Auspicious Plant: Tibetan Barley

Culture

Among the animals and plants that can bring auspiciousness to humans, some can bring indispensable physical materi...

Among the animals and plants that can bring auspiciousness to humans, some can bring indispensable physical materials to human clothing, eating, accommodation, and transportation, such as Tibetan barley, wheat, beans, and other crops. Some can bring humans comfort with some kind of visual value, such flowers, honeysuckle, plum blossoms, and other kinds of ornamentation. Some plants, such as kinds of herbs, can even help humans drive away diseases and other problems; some legendary creatures’ patterns, such as the dragon, phoenix, Chinese unicorn, can even bring spiritual vitality to humans.

Since these animals and plants can bring humans auspiciousness and happiness from different aspects, they have been granted beautiful, symbolic meanings and have become mascots, and they vary the most in patterns and are the most popular, for they nearly cover the entire auspicious patterns.

Plants for eating

Tibetan barley: Tibetan barley is the specialty of the Tibetan areas, and the staple food of Tibetans. Therefore, it is irreplaceable. Tibetan barley has the characteristic to endure the cold, is the most widely grown plant in the mountainous areas of the plateau, and nearly becomes the only crop on the plateau. Tibetan barley contains a lot of nutrition, and is rich in protein. As the main Tibetan crop, it serves as the indispensable staple food, and enjoys a unique cultural value in Tibetan culture. During the ancient Tubo period, the Tibetan agricultural productivity had already achieved great progress. Since Tibetan barley can endure the dry and cold climate changes in addition to having other advantages, the Tibetans—who live on the Qinghai-Tibetan Plateau where it is cold and dry and the crop growth period is short—have accepted the plant.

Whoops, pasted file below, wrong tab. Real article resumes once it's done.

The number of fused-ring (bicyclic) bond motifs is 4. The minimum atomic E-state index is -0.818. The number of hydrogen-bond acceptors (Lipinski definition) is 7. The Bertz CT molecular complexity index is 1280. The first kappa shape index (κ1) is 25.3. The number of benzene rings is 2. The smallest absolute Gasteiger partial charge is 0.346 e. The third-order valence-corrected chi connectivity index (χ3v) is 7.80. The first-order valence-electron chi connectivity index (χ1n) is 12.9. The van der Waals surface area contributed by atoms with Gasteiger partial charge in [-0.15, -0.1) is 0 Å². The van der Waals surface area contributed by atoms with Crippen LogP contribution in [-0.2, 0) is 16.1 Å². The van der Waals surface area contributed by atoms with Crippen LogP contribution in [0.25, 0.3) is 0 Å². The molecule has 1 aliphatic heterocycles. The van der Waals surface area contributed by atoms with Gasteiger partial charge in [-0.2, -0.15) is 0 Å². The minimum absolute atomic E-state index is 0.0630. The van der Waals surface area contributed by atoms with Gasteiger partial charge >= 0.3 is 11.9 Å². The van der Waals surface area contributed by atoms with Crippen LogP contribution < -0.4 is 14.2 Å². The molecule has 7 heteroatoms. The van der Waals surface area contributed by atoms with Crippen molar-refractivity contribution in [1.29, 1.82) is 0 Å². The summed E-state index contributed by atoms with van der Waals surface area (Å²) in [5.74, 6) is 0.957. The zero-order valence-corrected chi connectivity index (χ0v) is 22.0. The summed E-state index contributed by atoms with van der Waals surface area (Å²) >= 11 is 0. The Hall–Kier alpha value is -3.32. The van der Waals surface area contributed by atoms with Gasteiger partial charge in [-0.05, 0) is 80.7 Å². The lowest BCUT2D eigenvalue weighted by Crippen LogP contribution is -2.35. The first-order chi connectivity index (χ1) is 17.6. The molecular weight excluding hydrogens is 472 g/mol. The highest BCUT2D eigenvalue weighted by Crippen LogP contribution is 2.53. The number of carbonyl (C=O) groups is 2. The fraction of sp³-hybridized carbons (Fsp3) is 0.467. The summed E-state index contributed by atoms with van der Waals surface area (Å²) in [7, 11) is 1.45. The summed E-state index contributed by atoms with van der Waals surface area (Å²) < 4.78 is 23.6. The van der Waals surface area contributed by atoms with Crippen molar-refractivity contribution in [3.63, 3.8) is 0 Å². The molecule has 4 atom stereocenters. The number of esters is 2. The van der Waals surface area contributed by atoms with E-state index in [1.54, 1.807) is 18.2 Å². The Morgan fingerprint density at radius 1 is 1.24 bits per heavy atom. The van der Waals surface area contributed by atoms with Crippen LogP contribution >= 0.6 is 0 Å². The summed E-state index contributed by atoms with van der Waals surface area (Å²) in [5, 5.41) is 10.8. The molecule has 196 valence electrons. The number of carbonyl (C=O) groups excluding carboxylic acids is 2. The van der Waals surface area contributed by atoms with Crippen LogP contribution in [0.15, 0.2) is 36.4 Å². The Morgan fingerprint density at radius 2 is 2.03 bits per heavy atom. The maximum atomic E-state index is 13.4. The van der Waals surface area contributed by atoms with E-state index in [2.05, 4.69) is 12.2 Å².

The diets of humans are on the same level as the natural environment and human physiology, and they are interconnected and cannot be separated. Diet habits vary largely from region to region and from ethnic group to ethnic group. Since they live in different regions, belong to different ethnic groups, and have different forms of work and living, their diet systems and categories are also different from one another. Zanba, a kind of food which is stir-fried and ground into power, Tibetan butter, and tea are altogether complimented as the three treasures of Tibetan food. According to the ancient Tibetan documents, the Tibetans’ staple food Tibetan barley has an ear “with a hexagon”. The crop originated from the southeastern and eastern areas of Tibet and can grow in areas which are 4,500 meters above sea. This shows the important relations between the barely and the living of Tibetans, and also Tibetans’ respect of the barley.

The Tibetan folk song “Caijian Is an Auspicious Omen” (A Caijian is a Tibetan style color banner consisting of an head, a pole, colorful khatas, gold, silver, other jewelries, holy items and so on) has lyrics like this: Caijian is an auspicious omen, and plant Caijians to worship the warrior gods; wool is an auspicious omen, and hold the banners of war to worship the mountain gods; Tibetan barley is an auspicious omen, and throw grains as a sacrifice to the gods of Heaven.

Source: Kham Tibetan Folk Culture



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